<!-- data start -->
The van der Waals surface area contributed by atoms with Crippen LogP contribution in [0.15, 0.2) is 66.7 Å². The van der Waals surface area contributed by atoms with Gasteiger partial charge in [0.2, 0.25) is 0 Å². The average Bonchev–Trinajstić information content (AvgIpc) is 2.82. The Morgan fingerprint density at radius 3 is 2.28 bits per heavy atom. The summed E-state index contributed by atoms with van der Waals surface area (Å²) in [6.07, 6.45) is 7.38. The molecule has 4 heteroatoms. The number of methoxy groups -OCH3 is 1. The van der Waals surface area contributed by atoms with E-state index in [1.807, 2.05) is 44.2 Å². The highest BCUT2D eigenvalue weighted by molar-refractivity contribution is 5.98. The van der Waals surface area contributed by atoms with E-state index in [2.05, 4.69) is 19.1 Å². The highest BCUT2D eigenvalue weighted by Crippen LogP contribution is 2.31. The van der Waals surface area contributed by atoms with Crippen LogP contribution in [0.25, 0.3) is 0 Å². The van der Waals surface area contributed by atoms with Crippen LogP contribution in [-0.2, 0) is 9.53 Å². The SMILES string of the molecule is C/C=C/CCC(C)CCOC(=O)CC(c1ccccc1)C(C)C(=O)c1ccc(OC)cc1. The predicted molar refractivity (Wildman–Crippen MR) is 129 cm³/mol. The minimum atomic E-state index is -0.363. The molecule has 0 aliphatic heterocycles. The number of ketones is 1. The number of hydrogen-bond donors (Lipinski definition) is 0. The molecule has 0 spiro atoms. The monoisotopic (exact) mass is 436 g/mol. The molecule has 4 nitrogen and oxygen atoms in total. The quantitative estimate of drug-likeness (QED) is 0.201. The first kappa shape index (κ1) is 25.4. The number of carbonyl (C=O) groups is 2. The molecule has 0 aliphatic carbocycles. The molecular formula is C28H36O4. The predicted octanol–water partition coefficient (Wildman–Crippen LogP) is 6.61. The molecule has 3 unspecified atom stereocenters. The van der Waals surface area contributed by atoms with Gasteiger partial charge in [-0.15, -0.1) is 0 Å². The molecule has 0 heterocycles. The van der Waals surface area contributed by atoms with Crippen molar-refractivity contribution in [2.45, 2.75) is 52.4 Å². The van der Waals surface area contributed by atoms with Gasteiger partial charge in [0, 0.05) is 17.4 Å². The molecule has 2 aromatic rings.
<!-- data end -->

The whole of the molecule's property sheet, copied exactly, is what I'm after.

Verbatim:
The van der Waals surface area contributed by atoms with Crippen LogP contribution in [0.15, 0.2) is 66.7 Å². The van der Waals surface area contributed by atoms with Gasteiger partial charge in [0.2, 0.25) is 0 Å². The average Bonchev–Trinajstić information content (AvgIpc) is 2.82. The Morgan fingerprint density at radius 3 is 2.28 bits per heavy atom. The summed E-state index contributed by atoms with van der Waals surface area (Å²) in [6.07, 6.45) is 7.38. The molecule has 4 heteroatoms. The number of methoxy groups -OCH3 is 1. The van der Waals surface area contributed by atoms with E-state index in [1.807, 2.05) is 44.2 Å². The highest BCUT2D eigenvalue weighted by molar-refractivity contribution is 5.98. The van der Waals surface area contributed by atoms with E-state index in [2.05, 4.69) is 19.1 Å². The highest BCUT2D eigenvalue weighted by Crippen LogP contribution is 2.31. The van der Waals surface area contributed by atoms with Crippen LogP contribution in [0.25, 0.3) is 0 Å². The van der Waals surface area contributed by atoms with Crippen LogP contribution in [-0.2, 0) is 9.53 Å². The SMILES string of the molecule is C/C=C/CCC(C)CCOC(=O)CC(c1ccccc1)C(C)C(=O)c1ccc(OC)cc1. The predicted molar refractivity (Wildman–Crippen MR) is 129 cm³/mol. The minimum atomic E-state index is -0.363. The molecule has 0 aliphatic heterocycles. The number of ketones is 1. The number of hydrogen-bond donors (Lipinski definition) is 0. The molecule has 0 spiro atoms. The monoisotopic (exact) mass is 436 g/mol. The molecule has 4 nitrogen and oxygen atoms in total. The quantitative estimate of drug-likeness (QED) is 0.201. The first kappa shape index (κ1) is 25.4. The number of carbonyl (C=O) groups is 2. The molecule has 0 aliphatic carbocycles. The molecular formula is C28H36O4. The predicted octanol–water partition coefficient (Wildman–Crippen LogP) is 6.61. The molecule has 3 unspecified atom stereocenters. The van der Waals surface area contributed by atoms with Gasteiger partial charge in [-0.15, -0.1) is 0 Å². The molecule has 0 heterocycles. The van der Waals surface area contributed by atoms with Crippen molar-refractivity contribution in [2.45, 2.75) is 52.4 Å². The van der Waals surface area contributed by atoms with Gasteiger partial charge in [0, 0.05) is 17.4 Å². The molecule has 2 aromatic rings.